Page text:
Whether you are a long-time homeowner or purchasing your first home, getting an appraisal is critical in knowing how much the home is worth before you pay the asking price for it. Up Next: Examples Of Common Closing Costs Here are six reasons why you need a home appraisal before buying or selling a home:
3 Steps to Help Protect Yourself Against Predatory Lending
Just like knowing how to protect yourself from loan discrimination, you should know how to protect yourself from predatory lending when applying for a mortgage in KC. Predatory lending is lending money to borrowers with extreme terms and conditions. Those most susceptible to predatory lending are:
- The elderly
- Don’t be convinced to make a false statement
- Don’t be pressured into a loan
- Don’t sign a document containing blanks
Don’t Make False Statements
Lying on your mortgage application is a crime and you could be convicted of mortgage fraud. If your lender is telling you that it is okay to supply incorrect information on your application, find a new lender.
Walk Away If Pressured
No one should be pressured into a loan when applying for a mortgage in KC. If you are being pressured into a loan before you are comfortable with your options and have read the contract, it could be a warning sign of predatory lending. Signing the contract without looking it over could leave you with unexpected and expensive fees.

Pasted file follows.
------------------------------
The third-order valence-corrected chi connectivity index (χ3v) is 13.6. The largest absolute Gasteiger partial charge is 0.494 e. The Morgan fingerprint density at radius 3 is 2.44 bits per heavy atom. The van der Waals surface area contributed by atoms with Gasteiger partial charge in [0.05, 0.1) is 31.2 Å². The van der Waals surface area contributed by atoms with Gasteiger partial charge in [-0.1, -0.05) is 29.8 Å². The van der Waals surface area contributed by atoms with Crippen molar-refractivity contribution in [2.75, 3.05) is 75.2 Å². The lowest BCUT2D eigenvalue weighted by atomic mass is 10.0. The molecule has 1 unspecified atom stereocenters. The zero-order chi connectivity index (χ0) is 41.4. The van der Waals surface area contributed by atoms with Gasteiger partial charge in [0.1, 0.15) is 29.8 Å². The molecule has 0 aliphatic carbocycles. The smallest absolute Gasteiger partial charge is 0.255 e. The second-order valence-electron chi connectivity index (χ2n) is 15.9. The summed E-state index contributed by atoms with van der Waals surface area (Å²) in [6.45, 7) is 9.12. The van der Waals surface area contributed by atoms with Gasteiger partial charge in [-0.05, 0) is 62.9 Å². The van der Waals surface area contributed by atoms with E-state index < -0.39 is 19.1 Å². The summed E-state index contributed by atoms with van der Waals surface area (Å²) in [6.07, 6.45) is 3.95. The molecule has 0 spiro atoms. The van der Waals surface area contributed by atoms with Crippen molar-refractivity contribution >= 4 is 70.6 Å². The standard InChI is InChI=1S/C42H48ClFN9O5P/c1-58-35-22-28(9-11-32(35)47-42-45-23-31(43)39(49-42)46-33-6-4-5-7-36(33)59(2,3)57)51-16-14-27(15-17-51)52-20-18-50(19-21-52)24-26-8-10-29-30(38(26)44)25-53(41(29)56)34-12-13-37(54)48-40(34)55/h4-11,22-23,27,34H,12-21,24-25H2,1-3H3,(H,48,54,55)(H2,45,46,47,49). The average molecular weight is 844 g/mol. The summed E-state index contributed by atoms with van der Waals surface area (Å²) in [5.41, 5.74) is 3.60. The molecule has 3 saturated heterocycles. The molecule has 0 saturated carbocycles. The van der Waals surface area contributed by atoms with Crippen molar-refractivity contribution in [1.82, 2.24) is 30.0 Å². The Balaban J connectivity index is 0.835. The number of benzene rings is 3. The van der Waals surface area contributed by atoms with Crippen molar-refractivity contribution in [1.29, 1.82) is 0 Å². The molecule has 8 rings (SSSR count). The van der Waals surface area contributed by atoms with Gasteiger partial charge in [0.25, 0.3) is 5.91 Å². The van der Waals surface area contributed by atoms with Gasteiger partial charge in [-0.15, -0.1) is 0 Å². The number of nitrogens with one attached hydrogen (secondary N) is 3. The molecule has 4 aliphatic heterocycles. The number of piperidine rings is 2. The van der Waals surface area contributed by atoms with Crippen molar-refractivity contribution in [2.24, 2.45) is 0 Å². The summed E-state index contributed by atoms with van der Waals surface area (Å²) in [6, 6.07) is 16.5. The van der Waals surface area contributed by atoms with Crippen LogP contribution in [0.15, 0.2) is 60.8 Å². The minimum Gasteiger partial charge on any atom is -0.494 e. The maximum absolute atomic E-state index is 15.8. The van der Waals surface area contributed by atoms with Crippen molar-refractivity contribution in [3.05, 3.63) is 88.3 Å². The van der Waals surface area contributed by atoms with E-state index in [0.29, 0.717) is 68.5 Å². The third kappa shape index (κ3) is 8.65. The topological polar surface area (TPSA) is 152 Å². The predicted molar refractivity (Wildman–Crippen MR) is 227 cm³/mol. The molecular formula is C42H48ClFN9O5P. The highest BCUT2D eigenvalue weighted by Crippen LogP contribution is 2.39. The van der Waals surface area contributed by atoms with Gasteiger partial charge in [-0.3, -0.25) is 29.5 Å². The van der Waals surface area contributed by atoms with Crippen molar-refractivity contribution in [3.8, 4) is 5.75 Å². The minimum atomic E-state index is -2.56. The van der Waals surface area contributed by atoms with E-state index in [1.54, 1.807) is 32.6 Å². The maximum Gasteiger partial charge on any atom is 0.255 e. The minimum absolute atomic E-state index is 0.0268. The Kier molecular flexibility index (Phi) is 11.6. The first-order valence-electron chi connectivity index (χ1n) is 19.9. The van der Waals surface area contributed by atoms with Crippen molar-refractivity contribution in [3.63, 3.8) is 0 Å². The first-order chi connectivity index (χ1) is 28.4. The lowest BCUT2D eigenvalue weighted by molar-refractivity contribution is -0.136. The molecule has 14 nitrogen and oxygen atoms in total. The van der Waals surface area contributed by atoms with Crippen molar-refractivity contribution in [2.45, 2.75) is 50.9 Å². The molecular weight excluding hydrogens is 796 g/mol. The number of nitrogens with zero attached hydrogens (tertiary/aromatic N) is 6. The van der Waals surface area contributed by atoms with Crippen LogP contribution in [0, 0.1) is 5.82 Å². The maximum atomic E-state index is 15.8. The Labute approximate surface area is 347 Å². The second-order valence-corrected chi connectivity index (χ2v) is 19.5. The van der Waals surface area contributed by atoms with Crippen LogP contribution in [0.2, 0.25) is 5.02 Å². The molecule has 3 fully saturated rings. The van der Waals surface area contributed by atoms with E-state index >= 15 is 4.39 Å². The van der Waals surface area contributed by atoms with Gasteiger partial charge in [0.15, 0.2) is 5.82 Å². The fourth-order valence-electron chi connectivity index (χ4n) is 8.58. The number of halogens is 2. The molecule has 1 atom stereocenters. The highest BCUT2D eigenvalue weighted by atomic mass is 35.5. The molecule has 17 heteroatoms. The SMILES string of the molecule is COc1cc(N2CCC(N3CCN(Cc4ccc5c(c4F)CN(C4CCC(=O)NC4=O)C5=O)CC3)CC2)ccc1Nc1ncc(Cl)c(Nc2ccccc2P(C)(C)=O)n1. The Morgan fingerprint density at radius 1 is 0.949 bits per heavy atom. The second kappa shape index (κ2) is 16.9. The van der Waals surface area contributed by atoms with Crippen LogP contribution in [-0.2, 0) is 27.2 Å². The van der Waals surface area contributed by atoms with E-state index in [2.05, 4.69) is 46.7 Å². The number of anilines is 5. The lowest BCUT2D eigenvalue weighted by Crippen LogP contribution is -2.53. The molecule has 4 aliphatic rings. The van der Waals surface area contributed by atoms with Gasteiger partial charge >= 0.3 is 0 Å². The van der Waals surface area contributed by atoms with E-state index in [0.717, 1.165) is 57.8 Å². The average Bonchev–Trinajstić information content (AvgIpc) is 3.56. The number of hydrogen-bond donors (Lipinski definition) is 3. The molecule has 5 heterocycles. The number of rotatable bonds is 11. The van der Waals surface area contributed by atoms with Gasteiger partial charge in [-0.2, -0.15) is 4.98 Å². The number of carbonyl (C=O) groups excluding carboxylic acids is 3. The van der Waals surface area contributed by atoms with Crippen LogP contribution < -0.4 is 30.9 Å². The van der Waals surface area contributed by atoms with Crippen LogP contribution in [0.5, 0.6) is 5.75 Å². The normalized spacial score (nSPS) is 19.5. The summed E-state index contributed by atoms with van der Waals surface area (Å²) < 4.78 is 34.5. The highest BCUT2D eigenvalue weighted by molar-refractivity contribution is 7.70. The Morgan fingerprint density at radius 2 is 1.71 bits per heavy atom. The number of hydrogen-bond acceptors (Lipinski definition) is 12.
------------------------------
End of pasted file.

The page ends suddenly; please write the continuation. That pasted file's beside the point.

Don’t Sign Blank Documents
If you are applying for a mortgage in KC and you are handed documents to sign that are blank, do not sign them. By signing documents with blank spaces, you are leaving yourself open to unknown terms and conditions. If a form does contain blank spaces, put a line through them or write “N/A” to avoid being held liable for any information the lender inserts later.
What to Do If You Are a Victim of Predatory Lending
If you have applied for a mortgage in KC and found yourself to be a victim of predatory lending, there are some steps you can take:
- Contact your state Attorney General’s office
- Enact your right of rescission
- Submit a complaint to the Consumer Financial Protection Bureau
Your right to rescind before committing to a loan is a provision under the Truth in Lending Act. Once loan documents are signed, you have three business days to decide whether or not to cancel the loan. However, the right to rescind does not cover:
- Business loans
- Loans made for secondary residences
- Loans made to purchase a house